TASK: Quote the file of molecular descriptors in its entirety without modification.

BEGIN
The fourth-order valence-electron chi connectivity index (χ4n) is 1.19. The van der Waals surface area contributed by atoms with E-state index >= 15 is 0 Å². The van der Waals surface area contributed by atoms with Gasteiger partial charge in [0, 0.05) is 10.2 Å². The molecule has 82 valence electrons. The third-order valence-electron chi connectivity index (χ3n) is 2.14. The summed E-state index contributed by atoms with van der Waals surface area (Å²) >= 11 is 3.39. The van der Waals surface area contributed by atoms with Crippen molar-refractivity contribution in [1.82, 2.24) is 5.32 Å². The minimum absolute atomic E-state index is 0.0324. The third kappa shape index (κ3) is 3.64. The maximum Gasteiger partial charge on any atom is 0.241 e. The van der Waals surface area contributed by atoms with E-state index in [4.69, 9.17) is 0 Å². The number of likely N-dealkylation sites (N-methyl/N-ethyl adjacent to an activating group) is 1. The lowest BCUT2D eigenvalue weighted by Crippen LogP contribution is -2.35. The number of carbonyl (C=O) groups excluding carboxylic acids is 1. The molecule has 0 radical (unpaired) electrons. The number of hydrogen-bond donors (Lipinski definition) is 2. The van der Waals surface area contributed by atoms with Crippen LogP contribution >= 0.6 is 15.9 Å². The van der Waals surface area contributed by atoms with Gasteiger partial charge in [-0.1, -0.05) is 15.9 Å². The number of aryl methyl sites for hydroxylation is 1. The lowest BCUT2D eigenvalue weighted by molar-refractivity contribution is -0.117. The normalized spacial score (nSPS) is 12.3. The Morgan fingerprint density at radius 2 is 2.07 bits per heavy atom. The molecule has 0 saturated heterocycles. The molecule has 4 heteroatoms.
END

The fourth-order valence-electron chi connectivity index (χ4n) is 1.19. The van der Waals surface area contributed by atoms with E-state index >= 15 is 0 Å². The van der Waals surface area contributed by atoms with Gasteiger partial charge in [0, 0.05) is 10.2 Å². The molecule has 82 valence electrons. The third-order valence-electron chi connectivity index (χ3n) is 2.14. The summed E-state index contributed by atoms with van der Waals surface area (Å²) >= 11 is 3.39. The van der Waals surface area contributed by atoms with Crippen molar-refractivity contribution in [1.82, 2.24) is 5.32 Å². The minimum absolute atomic E-state index is 0.0324. The third kappa shape index (κ3) is 3.64. The maximum Gasteiger partial charge on any atom is 0.241 e. The van der Waals surface area contributed by atoms with E-state index in [4.69, 9.17) is 0 Å². The number of likely N-dealkylation sites (N-methyl/N-ethyl adjacent to an activating group) is 1. The lowest BCUT2D eigenvalue weighted by Crippen LogP contribution is -2.35. The number of carbonyl (C=O) groups excluding carboxylic acids is 1. The molecule has 0 radical (unpaired) electrons. The number of hydrogen-bond donors (Lipinski definition) is 2. The van der Waals surface area contributed by atoms with Crippen LogP contribution >= 0.6 is 15.9 Å². The van der Waals surface area contributed by atoms with Gasteiger partial charge in [-0.1, -0.05) is 15.9 Å². The number of aryl methyl sites for hydroxylation is 1. The lowest BCUT2D eigenvalue weighted by molar-refractivity contribution is -0.117. The normalized spacial score (nSPS) is 12.3. The Morgan fingerprint density at radius 2 is 2.07 bits per heavy atom. The molecule has 0 saturated heterocycles. The molecule has 4 heteroatoms.